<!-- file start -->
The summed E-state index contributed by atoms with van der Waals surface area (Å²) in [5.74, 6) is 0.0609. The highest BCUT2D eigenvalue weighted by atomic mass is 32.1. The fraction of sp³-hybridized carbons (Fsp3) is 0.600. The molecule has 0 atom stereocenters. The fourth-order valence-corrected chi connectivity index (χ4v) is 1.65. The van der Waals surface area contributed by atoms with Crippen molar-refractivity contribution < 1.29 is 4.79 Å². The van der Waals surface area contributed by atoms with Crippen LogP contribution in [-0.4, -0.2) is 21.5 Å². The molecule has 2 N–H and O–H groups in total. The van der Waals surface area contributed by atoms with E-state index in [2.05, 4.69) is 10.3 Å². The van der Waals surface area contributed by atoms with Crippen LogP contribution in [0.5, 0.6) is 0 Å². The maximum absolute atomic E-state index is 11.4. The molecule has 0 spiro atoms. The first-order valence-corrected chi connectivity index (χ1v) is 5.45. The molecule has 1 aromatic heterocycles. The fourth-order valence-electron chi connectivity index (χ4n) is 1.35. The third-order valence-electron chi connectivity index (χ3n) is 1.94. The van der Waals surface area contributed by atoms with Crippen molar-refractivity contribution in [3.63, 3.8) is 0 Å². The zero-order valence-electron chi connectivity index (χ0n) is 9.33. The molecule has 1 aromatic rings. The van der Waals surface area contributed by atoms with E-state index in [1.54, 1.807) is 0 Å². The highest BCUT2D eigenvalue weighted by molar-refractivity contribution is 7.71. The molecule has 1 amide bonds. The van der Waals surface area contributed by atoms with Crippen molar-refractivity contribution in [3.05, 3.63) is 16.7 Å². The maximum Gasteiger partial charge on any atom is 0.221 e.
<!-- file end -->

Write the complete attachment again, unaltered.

The summed E-state index contributed by atoms with van der Waals surface area (Å²) in [5.74, 6) is 0.0609. The highest BCUT2D eigenvalue weighted by atomic mass is 32.1. The fraction of sp³-hybridized carbons (Fsp3) is 0.600. The molecule has 0 atom stereocenters. The fourth-order valence-corrected chi connectivity index (χ4v) is 1.65. The van der Waals surface area contributed by atoms with Crippen molar-refractivity contribution < 1.29 is 4.79 Å². The van der Waals surface area contributed by atoms with Crippen LogP contribution in [-0.4, -0.2) is 21.5 Å². The molecule has 2 N–H and O–H groups in total. The van der Waals surface area contributed by atoms with E-state index in [2.05, 4.69) is 10.3 Å². The van der Waals surface area contributed by atoms with Crippen LogP contribution in [0.5, 0.6) is 0 Å². The maximum absolute atomic E-state index is 11.4. The molecule has 0 spiro atoms. The first-order valence-corrected chi connectivity index (χ1v) is 5.45. The molecule has 1 aromatic heterocycles. The fourth-order valence-electron chi connectivity index (χ4n) is 1.35. The third-order valence-electron chi connectivity index (χ3n) is 1.94. The van der Waals surface area contributed by atoms with Crippen molar-refractivity contribution in [3.63, 3.8) is 0 Å². The zero-order valence-electron chi connectivity index (χ0n) is 9.33. The molecule has 1 aromatic rings. The van der Waals surface area contributed by atoms with E-state index in [1.54, 1.807) is 0 Å². The highest BCUT2D eigenvalue weighted by molar-refractivity contribution is 7.71. The molecule has 1 amide bonds. The van der Waals surface area contributed by atoms with Crippen molar-refractivity contribution in [3.05, 3.63) is 16.7 Å². The maximum Gasteiger partial charge on any atom is 0.221 e.